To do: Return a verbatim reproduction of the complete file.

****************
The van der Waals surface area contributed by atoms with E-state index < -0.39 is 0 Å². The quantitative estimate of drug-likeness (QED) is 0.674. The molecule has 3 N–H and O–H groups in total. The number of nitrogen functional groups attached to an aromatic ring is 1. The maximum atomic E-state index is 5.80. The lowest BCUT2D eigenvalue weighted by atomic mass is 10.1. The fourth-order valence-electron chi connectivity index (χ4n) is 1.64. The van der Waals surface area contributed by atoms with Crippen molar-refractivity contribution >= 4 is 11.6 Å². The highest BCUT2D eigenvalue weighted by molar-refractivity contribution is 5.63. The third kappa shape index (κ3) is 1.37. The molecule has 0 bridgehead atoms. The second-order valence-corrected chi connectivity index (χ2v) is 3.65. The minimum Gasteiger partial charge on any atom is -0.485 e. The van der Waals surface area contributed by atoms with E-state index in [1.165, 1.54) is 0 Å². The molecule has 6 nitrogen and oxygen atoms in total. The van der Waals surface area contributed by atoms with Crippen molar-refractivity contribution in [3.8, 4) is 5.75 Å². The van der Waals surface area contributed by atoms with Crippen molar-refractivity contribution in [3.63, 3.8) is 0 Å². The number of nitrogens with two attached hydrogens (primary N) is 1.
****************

The van der Waals surface area contributed by atoms with E-state index < -0.39 is 0 Å². The quantitative estimate of drug-likeness (QED) is 0.674. The molecule has 3 N–H and O–H groups in total. The number of nitrogen functional groups attached to an aromatic ring is 1. The maximum atomic E-state index is 5.80. The lowest BCUT2D eigenvalue weighted by atomic mass is 10.1. The fourth-order valence-electron chi connectivity index (χ4n) is 1.64. The van der Waals surface area contributed by atoms with Crippen molar-refractivity contribution >= 4 is 11.6 Å². The highest BCUT2D eigenvalue weighted by molar-refractivity contribution is 5.63. The third kappa shape index (κ3) is 1.37. The molecule has 0 bridgehead atoms. The second-order valence-corrected chi connectivity index (χ2v) is 3.65. The minimum Gasteiger partial charge on any atom is -0.485 e. The van der Waals surface area contributed by atoms with E-state index in [1.165, 1.54) is 0 Å². The molecule has 6 nitrogen and oxygen atoms in total. The van der Waals surface area contributed by atoms with Crippen molar-refractivity contribution in [3.8, 4) is 5.75 Å². The van der Waals surface area contributed by atoms with Crippen molar-refractivity contribution in [3.63, 3.8) is 0 Å². The number of nitrogens with two attached hydrogens (primary N) is 1.